On the anniversary of the 9/11 attacks both President Obama and GOP presidential nominee Mitt Romney stood down their attack ads, at least for 24 hours. Both marked the occasion with solemn, national security-themed appearances – Obama at the Pentagon Memorial in Arlington, Va., and Romney at a National Guard convention in Reno, Nev. Both tweeted about their patriotic feelings and heartfelt reactions to that now-distant, terrible day.
Does that mean that campaign 2012 ground to a halt for a welcome respite? Nope, it doesn’t mean that, not really. The battle for the White House continued almost apace.
Those attack ads might not have aired in Ohio and Florida, for instance, but that doesn’t mean the campaigns pulled them off the Web. Targeted Internet political advertising – an increasingly important part of campaigning – kept right on going. We received both an invitation to sign President Obama’s birthday card and to donate $25 to Mitt Romney while flipping through web sites in advance of writing this article.
The candidates’ own campaign home pages were pretty much business as usual. Obama’s site featured a fund-raising appeal from First Lady Michelle Obama and some photos from the just-concluded Democratic National Convention in Charlotte, N.C. Mitt Romney’s page led with a big photo of the candidate and his VP pick, Paul Ryan, smiling and waving to a crowd, along with a video about the national debt that’s accumulated under Obama. Romney, at least, had his tweets about the day displayed in a corner.
The Obama team continued with their practice of giving interviews to media figures that aren’t members of the Washington press corps. On Sept. 11, the president appeared on the morning Miami radio show of Cuban-American rapper DJ Laz, where he razzed the host about the football Dolphin’s pitiful pre-season record before launching into a more traditional campaign defense of his Medicare policies.
The conservative news site Breitbart.com was quick to point out that another of DJ Laz’s nicknames is “pimp with a limp," and that Obama had time to talk football during the appearance but made no mention of 9/11 itself.
Meanwhile, the candidates traded veiled, long-distance shots at each other’s positions. In his speech in Reno, Romney said it was not the time or place to detail differences with his opponent, but continued on to criticize defense cuts scheduled to take place next year as part of the automatic budget “sequester," while saying the current end game for the war in Afghanistan lacks a clear mission.
In his own remarks at the Pentagon Memorial, Obama noted that “Osama bin Laden will never threaten us again." That’s an obvious point to mention in such a speech, but it also got mentioned quite a bit from the podium at the DNC in Charlotte.
Why the continued, sub-rosa campaigning? Well, modern presidential campaigns engage in ferocious political combat, and it’s hard to turn that off. Much political advocacy now occurs in small bites now anyway, via targeted e-mails, segmented Internet ads, direct mail appeals to specific groups, and so forth. It’s not all about ad buys in Colorado and whistle-stop speeches to hundreds of supporters.
Plus, the eleventh anniversary of 9/11 may mark a turning point of sorts. Many of the official ceremonies this year, even those at Ground Zero, were smaller than those of 2011’s tenth anniversary, wrote Vivian Yee yesterday in The New York Times.
“Even where the annual ceremonies are continuing largely unchanged, organizers are anticipating the day when the anniversary may be marked more quietly,” wrote Ms. Yee.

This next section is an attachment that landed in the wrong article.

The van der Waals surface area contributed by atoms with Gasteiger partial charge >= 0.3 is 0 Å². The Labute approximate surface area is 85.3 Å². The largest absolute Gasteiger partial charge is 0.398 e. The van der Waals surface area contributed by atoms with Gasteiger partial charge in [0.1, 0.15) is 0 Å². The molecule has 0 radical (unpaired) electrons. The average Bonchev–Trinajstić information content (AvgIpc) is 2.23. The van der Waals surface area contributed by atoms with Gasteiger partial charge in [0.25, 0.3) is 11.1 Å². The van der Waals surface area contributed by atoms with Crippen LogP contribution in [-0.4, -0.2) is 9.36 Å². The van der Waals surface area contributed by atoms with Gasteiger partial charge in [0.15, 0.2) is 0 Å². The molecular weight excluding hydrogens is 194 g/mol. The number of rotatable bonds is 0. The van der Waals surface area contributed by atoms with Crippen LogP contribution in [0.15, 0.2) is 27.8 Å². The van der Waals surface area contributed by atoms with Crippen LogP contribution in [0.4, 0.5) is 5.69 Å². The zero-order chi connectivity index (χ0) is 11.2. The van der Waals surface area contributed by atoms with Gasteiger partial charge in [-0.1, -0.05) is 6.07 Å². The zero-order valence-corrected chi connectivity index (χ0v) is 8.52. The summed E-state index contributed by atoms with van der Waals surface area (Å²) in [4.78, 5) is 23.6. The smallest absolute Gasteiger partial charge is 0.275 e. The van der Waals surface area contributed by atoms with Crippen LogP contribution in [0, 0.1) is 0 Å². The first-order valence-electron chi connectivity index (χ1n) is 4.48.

After all, as the event becomes more distant, it’s natural that society’s grief will lessen, adds Jen Doll at The Atlantic. But even so, it’s important to remember that’s not true for everyone, especially those who lost loved ones on what was a cruelly beautiful, yet awful day.
“As we talk of moving on and scaling back we should remember that there are plenty of people for whom, since that day in 2001, some things are forever unchanged,” writes Ms. Doll.
With Tuesday's national-security speech commemorating the attacks of 9/11, Mitt Romney has a chance to move beyond a misstep that has ballooned into a real problem for his campaign: his failure to mention the war in Afghanistan or to thank the troops during his acceptance speech at the Republican National Convention.
The omission quickly became the biggest take-away from Mr. Romney’s otherwise well-received but unremarkable speech, and the candidate has been fending off questions about it ever since.
It has given Democrats an opening to further exploit a rare national-security edge for their side. Polls have shown President Obama leading Romney on national security and foreign policy throughout the campaign, though those issues are not nearly as important to voters as the economy.
A Politico piece out Tuesday details the “Kerry-ization of Mitt Romney,” referring to a coordinated effort by Democrats to portray Romney as “untrustworthy on national security,” just as Republicans portrayed Sen. John Kerry during the 2004 campaign. Ironically, this time it was Senator Kerry himself who launched the attack, with a scathing speech at the Democratic National Convention, in which he said: “no nominee for president should ever fail in the midst of a war to pay tribute to our troops overseas in his acceptance speech.”
Kerry also threw in this (also highly ironic) zinger: “It isn’t fair to say that Mitt Romney doesn’t have a position on Afghanistan. He has every position.”
But perhaps even more devastating than all the Democratic criticism has been the reaction from many Republicans to Romney’s omission.
Romney has struggled throughout this campaign to placate a chorus of Beltway critics on the right, many of whom were rooting for other candidates (or even would-be candidates) during the primary season. When the GOP nominee put conservative darling Paul Ryan on the ticket, it seemed like a master stroke that would finally win over many of those naysayers – and, for a time, it did.